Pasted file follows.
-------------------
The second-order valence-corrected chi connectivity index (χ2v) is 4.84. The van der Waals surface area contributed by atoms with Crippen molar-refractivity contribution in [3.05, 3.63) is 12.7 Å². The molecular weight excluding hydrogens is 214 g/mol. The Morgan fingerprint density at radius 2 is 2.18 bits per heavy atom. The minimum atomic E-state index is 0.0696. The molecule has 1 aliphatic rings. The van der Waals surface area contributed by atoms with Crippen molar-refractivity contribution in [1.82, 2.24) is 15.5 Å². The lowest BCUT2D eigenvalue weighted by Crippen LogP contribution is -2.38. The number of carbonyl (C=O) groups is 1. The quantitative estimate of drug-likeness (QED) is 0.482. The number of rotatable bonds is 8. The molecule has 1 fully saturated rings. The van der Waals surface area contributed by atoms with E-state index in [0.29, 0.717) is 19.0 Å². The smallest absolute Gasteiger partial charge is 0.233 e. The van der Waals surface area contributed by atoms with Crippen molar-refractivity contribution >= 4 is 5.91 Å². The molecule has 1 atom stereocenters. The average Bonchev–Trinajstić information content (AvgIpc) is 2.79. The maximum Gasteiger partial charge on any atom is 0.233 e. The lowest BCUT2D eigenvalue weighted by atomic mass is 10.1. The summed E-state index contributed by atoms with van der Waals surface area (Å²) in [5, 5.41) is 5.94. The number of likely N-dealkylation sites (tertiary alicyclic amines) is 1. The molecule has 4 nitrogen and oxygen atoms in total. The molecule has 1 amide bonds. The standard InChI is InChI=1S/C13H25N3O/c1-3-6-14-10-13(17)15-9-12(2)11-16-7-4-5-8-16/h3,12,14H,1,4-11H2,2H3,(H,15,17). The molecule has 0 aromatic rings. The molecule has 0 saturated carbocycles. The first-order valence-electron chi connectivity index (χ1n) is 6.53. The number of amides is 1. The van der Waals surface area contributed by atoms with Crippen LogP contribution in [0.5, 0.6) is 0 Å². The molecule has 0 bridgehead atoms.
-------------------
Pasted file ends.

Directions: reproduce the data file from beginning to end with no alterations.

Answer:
The second-order valence-corrected chi connectivity index (χ2v) is 4.84. The van der Waals surface area contributed by atoms with Crippen molar-refractivity contribution in [3.05, 3.63) is 12.7 Å². The molecular weight excluding hydrogens is 214 g/mol. The Morgan fingerprint density at radius 2 is 2.18 bits per heavy atom. The minimum atomic E-state index is 0.0696. The molecule has 1 aliphatic rings. The van der Waals surface area contributed by atoms with Crippen molar-refractivity contribution in [1.82, 2.24) is 15.5 Å². The lowest BCUT2D eigenvalue weighted by Crippen LogP contribution is -2.38. The number of carbonyl (C=O) groups is 1. The quantitative estimate of drug-likeness (QED) is 0.482. The number of rotatable bonds is 8. The molecule has 1 fully saturated rings. The van der Waals surface area contributed by atoms with E-state index in [0.29, 0.717) is 19.0 Å². The smallest absolute Gasteiger partial charge is 0.233 e. The van der Waals surface area contributed by atoms with Crippen molar-refractivity contribution >= 4 is 5.91 Å². The molecule has 1 atom stereocenters. The average Bonchev–Trinajstić information content (AvgIpc) is 2.79. The maximum Gasteiger partial charge on any atom is 0.233 e. The lowest BCUT2D eigenvalue weighted by atomic mass is 10.1. The summed E-state index contributed by atoms with van der Waals surface area (Å²) in [5, 5.41) is 5.94. The number of likely N-dealkylation sites (tertiary alicyclic amines) is 1. The molecule has 4 nitrogen and oxygen atoms in total. The molecule has 1 amide bonds. The standard InChI is InChI=1S/C13H25N3O/c1-3-6-14-10-13(17)15-9-12(2)11-16-7-4-5-8-16/h3,12,14H,1,4-11H2,2H3,(H,15,17). The molecule has 0 aromatic rings. The molecule has 0 saturated carbocycles. The first-order valence-electron chi connectivity index (χ1n) is 6.53. The number of amides is 1. The van der Waals surface area contributed by atoms with Crippen LogP contribution in [0.5, 0.6) is 0 Å². The molecule has 0 bridgehead atoms.